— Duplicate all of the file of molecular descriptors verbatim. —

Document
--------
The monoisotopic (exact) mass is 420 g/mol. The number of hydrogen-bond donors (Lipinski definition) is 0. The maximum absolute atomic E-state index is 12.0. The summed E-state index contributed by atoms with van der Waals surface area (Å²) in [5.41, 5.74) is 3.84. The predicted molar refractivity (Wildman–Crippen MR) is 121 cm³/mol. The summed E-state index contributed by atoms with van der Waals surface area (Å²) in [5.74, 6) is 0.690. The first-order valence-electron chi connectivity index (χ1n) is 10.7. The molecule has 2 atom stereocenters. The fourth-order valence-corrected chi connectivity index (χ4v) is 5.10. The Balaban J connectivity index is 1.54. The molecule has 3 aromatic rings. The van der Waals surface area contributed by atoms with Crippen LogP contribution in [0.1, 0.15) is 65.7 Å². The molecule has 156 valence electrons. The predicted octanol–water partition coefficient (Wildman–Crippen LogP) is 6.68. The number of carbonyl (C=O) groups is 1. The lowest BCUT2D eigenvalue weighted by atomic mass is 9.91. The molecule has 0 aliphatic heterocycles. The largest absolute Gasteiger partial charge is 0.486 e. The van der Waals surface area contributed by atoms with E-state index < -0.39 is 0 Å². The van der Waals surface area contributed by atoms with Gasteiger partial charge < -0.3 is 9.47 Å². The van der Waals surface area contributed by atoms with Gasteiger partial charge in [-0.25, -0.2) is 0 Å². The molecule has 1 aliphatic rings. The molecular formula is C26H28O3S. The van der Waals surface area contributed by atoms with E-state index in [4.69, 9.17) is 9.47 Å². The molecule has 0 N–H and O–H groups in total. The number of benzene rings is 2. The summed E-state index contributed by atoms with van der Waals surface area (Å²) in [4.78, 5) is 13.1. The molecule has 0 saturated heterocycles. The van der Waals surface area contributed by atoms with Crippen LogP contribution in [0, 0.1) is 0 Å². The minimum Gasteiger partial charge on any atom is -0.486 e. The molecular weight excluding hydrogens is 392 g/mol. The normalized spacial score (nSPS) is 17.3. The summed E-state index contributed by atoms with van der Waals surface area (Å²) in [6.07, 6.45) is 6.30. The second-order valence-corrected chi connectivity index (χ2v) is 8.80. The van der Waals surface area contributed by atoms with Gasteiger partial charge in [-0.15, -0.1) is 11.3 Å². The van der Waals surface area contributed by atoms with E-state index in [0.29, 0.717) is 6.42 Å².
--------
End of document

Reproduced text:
The monoisotopic (exact) mass is 420 g/mol. The number of hydrogen-bond donors (Lipinski definition) is 0. The maximum absolute atomic E-state index is 12.0. The summed E-state index contributed by atoms with van der Waals surface area (Å²) in [5.41, 5.74) is 3.84. The predicted molar refractivity (Wildman–Crippen MR) is 121 cm³/mol. The summed E-state index contributed by atoms with van der Waals surface area (Å²) in [5.74, 6) is 0.690. The first-order valence-electron chi connectivity index (χ1n) is 10.7. The molecule has 2 atom stereocenters. The fourth-order valence-corrected chi connectivity index (χ4v) is 5.10. The Balaban J connectivity index is 1.54. The molecule has 3 aromatic rings. The van der Waals surface area contributed by atoms with Crippen LogP contribution in [0.1, 0.15) is 65.7 Å². The molecule has 156 valence electrons. The predicted octanol–water partition coefficient (Wildman–Crippen LogP) is 6.68. The number of carbonyl (C=O) groups is 1. The lowest BCUT2D eigenvalue weighted by atomic mass is 9.91. The molecule has 0 aliphatic heterocycles. The largest absolute Gasteiger partial charge is 0.486 e. The van der Waals surface area contributed by atoms with E-state index < -0.39 is 0 Å². The van der Waals surface area contributed by atoms with Gasteiger partial charge < -0.3 is 9.47 Å². The van der Waals surface area contributed by atoms with Gasteiger partial charge in [-0.25, -0.2) is 0 Å². The molecule has 1 aliphatic rings. The molecular formula is C26H28O3S. The van der Waals surface area contributed by atoms with E-state index in [4.69, 9.17) is 9.47 Å². The molecule has 0 N–H and O–H groups in total. The number of benzene rings is 2. The summed E-state index contributed by atoms with van der Waals surface area (Å²) in [4.78, 5) is 13.1. The molecule has 0 saturated heterocycles. The van der Waals surface area contributed by atoms with Crippen LogP contribution in [0, 0.1) is 0 Å². The minimum Gasteiger partial charge on any atom is -0.486 e. The molecular weight excluding hydrogens is 392 g/mol. The normalized spacial score (nSPS) is 17.3. The summed E-state index contributed by atoms with van der Waals surface area (Å²) in [6.07, 6.45) is 6.30. The second-order valence-corrected chi connectivity index (χ2v) is 8.80. The van der Waals surface area contributed by atoms with Gasteiger partial charge in [-0.15, -0.1) is 11.3 Å². The van der Waals surface area contributed by atoms with E-state index in [0.29, 0.717) is 6.42 Å².